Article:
5 Things to Know About the JCPenney Credit Card
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The no-annual-fee JCPenney credit card, issued by Synchrony Bank, can come with a tempting introductory offer upon checking out in stores or online, but it may not be the best card for you.
Like many store credit cards that can only be used with specific retailers, this card is accepted only at JCPenney stores, JCPenney's website and Rite Aid stores. The card occasionally offers special financing, which can offer a useful interest-free window, but you'll have to pay off the bill on time to avoid pricey debt. And, while the value of points is high, you'll earn them at the pace of a snail. The card's earning caps and reward redemption restrictions may also make this card less appealing.
Depending on how you plan to use the card, a general-purpose rewards credit card that isn’t tied to one retailer may offer more value and rewards with fewer limitations.
Here’s what you can expect from this card.
Some applicants may be considered for an "open-loop" version of the card. Upon applying for the JCPenney credit card in store, you may find that you qualify for the JCPenney Mastercard. This card can be used at stores outside JCPenney, and it shares similar terms, with the exception of some fees that are typically found on credit cards with broad acceptance. When you apply, you'll be approved for one card type or the other if you qualify; you're not able to choose your card type.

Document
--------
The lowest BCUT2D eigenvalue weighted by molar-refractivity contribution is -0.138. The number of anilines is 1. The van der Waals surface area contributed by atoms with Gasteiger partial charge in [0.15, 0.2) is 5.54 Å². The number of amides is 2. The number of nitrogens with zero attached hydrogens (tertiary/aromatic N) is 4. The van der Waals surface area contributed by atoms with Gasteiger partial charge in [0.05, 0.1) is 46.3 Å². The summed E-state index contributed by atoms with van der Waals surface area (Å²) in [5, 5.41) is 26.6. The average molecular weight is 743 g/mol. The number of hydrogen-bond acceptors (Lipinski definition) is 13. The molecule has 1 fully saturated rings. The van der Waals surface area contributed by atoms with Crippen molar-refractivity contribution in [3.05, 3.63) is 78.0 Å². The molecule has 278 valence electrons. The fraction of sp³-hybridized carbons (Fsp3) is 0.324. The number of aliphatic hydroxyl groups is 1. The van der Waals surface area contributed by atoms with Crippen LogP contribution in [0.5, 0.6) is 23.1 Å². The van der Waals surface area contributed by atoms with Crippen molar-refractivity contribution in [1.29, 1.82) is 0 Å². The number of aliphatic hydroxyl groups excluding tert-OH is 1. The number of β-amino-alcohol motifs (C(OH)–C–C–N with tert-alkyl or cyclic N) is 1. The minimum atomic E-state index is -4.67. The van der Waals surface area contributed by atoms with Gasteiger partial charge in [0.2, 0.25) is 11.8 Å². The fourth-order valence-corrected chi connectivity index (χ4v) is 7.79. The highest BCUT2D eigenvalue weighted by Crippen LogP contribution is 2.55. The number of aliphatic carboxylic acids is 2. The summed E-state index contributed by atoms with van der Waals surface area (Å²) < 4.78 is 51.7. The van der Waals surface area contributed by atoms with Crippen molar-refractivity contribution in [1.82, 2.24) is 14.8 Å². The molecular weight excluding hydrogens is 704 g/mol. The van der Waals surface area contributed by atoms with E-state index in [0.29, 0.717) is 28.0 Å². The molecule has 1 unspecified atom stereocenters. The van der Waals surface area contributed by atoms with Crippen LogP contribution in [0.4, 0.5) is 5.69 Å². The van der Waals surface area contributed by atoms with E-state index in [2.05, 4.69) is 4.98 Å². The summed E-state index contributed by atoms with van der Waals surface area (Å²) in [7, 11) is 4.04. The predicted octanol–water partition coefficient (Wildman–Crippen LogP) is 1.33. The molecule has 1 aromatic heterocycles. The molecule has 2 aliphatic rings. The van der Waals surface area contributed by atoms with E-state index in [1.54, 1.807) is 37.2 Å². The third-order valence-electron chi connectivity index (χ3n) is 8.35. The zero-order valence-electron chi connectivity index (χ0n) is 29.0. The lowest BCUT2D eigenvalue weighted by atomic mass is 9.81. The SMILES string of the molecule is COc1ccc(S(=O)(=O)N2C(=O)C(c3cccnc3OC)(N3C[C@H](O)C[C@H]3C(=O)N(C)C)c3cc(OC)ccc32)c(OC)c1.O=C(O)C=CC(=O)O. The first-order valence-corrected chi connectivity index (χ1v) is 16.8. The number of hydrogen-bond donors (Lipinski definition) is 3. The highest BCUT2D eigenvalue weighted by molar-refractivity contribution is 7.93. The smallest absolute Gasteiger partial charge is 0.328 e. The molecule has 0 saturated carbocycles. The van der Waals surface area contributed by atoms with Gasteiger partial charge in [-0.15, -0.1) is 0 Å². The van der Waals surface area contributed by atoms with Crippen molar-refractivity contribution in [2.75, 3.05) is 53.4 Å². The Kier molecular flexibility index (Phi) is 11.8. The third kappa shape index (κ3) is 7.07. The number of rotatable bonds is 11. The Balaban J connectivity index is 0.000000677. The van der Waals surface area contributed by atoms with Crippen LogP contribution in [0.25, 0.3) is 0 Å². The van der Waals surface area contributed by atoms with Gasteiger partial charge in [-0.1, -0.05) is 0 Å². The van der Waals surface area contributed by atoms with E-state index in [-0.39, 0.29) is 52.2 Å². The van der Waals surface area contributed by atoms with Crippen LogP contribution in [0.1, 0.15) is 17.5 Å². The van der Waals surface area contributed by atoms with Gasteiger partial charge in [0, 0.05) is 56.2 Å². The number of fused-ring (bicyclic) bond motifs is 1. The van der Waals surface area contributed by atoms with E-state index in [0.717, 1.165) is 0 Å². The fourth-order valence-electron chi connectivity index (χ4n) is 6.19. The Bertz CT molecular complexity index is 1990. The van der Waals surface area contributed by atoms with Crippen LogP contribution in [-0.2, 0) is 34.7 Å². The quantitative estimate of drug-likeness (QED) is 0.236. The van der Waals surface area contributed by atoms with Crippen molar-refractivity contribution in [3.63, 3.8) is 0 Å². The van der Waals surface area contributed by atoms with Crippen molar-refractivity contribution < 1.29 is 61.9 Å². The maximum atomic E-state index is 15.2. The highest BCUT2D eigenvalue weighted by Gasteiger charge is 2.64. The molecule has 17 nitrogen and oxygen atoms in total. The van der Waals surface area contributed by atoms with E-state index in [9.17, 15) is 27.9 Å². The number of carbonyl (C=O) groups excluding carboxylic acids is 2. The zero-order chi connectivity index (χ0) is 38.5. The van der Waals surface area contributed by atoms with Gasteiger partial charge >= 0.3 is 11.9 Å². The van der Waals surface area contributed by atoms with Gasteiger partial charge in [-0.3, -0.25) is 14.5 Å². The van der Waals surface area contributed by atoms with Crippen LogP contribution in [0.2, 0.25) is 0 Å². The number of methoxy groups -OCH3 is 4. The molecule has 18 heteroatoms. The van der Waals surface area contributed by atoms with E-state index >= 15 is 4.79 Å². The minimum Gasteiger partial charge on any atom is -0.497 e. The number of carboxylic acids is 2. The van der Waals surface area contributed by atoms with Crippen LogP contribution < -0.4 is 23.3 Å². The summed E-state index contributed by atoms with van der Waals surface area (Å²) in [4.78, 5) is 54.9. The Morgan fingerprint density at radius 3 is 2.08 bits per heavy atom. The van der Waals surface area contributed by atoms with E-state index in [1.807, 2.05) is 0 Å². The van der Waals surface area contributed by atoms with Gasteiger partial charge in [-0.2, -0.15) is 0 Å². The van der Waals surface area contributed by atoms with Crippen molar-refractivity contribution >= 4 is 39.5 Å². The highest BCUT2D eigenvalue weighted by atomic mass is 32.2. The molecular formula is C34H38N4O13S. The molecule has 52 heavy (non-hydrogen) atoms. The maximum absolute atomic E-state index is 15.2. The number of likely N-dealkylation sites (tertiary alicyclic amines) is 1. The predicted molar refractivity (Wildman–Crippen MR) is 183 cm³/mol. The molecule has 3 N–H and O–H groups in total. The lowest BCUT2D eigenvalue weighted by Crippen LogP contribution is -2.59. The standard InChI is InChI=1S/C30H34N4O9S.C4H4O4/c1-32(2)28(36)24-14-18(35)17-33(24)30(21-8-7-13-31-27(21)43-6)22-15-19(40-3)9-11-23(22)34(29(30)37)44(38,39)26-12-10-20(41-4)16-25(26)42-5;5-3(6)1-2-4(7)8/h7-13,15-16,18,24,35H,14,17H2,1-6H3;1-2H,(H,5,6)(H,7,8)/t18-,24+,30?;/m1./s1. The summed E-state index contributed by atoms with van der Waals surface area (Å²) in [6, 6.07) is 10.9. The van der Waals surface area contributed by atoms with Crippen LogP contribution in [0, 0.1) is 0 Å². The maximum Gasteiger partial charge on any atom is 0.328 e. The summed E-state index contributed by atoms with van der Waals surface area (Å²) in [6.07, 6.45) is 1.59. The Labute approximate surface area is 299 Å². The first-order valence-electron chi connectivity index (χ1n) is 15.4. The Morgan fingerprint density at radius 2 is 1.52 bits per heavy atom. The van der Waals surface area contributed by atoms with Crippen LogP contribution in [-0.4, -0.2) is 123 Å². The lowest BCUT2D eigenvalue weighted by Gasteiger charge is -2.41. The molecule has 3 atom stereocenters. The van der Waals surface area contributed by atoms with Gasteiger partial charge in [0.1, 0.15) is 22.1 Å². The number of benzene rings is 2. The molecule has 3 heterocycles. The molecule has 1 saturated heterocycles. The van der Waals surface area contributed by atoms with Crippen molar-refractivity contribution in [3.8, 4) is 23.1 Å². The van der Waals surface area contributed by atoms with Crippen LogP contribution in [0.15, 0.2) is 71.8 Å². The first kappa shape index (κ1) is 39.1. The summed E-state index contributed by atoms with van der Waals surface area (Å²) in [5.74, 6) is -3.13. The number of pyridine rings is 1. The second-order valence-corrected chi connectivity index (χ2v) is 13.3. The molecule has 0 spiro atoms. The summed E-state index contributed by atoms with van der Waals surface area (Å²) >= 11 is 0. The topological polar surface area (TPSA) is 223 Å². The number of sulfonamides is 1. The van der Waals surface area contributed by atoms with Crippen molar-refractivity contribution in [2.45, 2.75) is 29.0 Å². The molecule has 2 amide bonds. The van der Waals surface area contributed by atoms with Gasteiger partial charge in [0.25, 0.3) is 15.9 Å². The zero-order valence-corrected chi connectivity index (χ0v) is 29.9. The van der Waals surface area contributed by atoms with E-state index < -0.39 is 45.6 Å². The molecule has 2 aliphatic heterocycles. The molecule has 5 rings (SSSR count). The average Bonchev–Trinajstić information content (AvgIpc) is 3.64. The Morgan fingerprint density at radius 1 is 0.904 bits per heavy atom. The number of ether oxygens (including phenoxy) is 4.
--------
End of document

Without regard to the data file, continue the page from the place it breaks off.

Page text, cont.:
1. The introductory offer lacks value
As a new cardholder, you can get 5%–35% back on select items on your next purchase (as of March 2023). If you're hoping to buy some fine jewelry (which qualifies for 35% back) or make another major purchase, this introductory offer could be pretty valuable. But most people would be better off choosing a card with a more robust introductory offer.
For example, with the $0-annual-fee Wells Fargo Active Cash® Card, you could work toward a larger sign-up offer (from all eligible purchases, not just JCPenney shopping) in a few months: Earn a $200 cash rewards bonus after spending $1,000 in purchases in the first 3 months. If you’re likely to meet the spending requirement with budgeted purchases, it’s an option worth considering.